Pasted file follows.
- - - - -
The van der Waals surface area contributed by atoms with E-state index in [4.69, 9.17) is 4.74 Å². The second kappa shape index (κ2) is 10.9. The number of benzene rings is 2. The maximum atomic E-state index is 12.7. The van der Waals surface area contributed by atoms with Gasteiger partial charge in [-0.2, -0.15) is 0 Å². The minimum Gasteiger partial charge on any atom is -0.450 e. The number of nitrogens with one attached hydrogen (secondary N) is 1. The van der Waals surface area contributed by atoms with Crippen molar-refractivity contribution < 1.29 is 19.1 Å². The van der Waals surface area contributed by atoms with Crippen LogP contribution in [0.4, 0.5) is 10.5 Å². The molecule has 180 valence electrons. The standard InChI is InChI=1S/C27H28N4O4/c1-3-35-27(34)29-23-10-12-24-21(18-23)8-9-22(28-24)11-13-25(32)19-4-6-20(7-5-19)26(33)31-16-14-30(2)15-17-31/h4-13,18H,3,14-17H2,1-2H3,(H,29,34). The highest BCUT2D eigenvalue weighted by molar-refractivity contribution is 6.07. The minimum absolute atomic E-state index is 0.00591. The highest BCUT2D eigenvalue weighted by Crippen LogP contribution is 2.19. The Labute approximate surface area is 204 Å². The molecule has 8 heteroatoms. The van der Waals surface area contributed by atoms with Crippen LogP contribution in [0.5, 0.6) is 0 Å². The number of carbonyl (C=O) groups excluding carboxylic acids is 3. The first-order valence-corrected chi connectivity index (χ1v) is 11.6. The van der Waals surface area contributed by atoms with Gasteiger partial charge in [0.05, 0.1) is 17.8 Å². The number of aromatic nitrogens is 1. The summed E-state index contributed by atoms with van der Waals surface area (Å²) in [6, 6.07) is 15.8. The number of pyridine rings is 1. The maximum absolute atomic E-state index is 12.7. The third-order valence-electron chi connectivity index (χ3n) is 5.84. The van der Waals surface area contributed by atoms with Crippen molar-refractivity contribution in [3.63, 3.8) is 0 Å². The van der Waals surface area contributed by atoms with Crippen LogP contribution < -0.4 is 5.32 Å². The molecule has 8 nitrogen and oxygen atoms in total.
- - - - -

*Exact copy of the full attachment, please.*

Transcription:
The van der Waals surface area contributed by atoms with E-state index in [4.69, 9.17) is 4.74 Å². The second kappa shape index (κ2) is 10.9. The number of benzene rings is 2. The maximum atomic E-state index is 12.7. The van der Waals surface area contributed by atoms with Gasteiger partial charge in [-0.2, -0.15) is 0 Å². The minimum Gasteiger partial charge on any atom is -0.450 e. The number of nitrogens with one attached hydrogen (secondary N) is 1. The van der Waals surface area contributed by atoms with Crippen molar-refractivity contribution < 1.29 is 19.1 Å². The van der Waals surface area contributed by atoms with Crippen LogP contribution in [0.4, 0.5) is 10.5 Å². The molecule has 180 valence electrons. The standard InChI is InChI=1S/C27H28N4O4/c1-3-35-27(34)29-23-10-12-24-21(18-23)8-9-22(28-24)11-13-25(32)19-4-6-20(7-5-19)26(33)31-16-14-30(2)15-17-31/h4-13,18H,3,14-17H2,1-2H3,(H,29,34). The highest BCUT2D eigenvalue weighted by molar-refractivity contribution is 6.07. The minimum absolute atomic E-state index is 0.00591. The highest BCUT2D eigenvalue weighted by Crippen LogP contribution is 2.19. The Labute approximate surface area is 204 Å². The molecule has 8 heteroatoms. The van der Waals surface area contributed by atoms with Crippen LogP contribution in [0.5, 0.6) is 0 Å². The number of carbonyl (C=O) groups excluding carboxylic acids is 3. The first-order valence-corrected chi connectivity index (χ1v) is 11.6. The van der Waals surface area contributed by atoms with Gasteiger partial charge in [0.05, 0.1) is 17.8 Å². The number of aromatic nitrogens is 1. The summed E-state index contributed by atoms with van der Waals surface area (Å²) in [6, 6.07) is 15.8. The number of pyridine rings is 1. The maximum absolute atomic E-state index is 12.7. The third-order valence-electron chi connectivity index (χ3n) is 5.84. The van der Waals surface area contributed by atoms with Crippen molar-refractivity contribution in [3.63, 3.8) is 0 Å². The van der Waals surface area contributed by atoms with Crippen LogP contribution < -0.4 is 5.32 Å². The molecule has 8 nitrogen and oxygen atoms in total.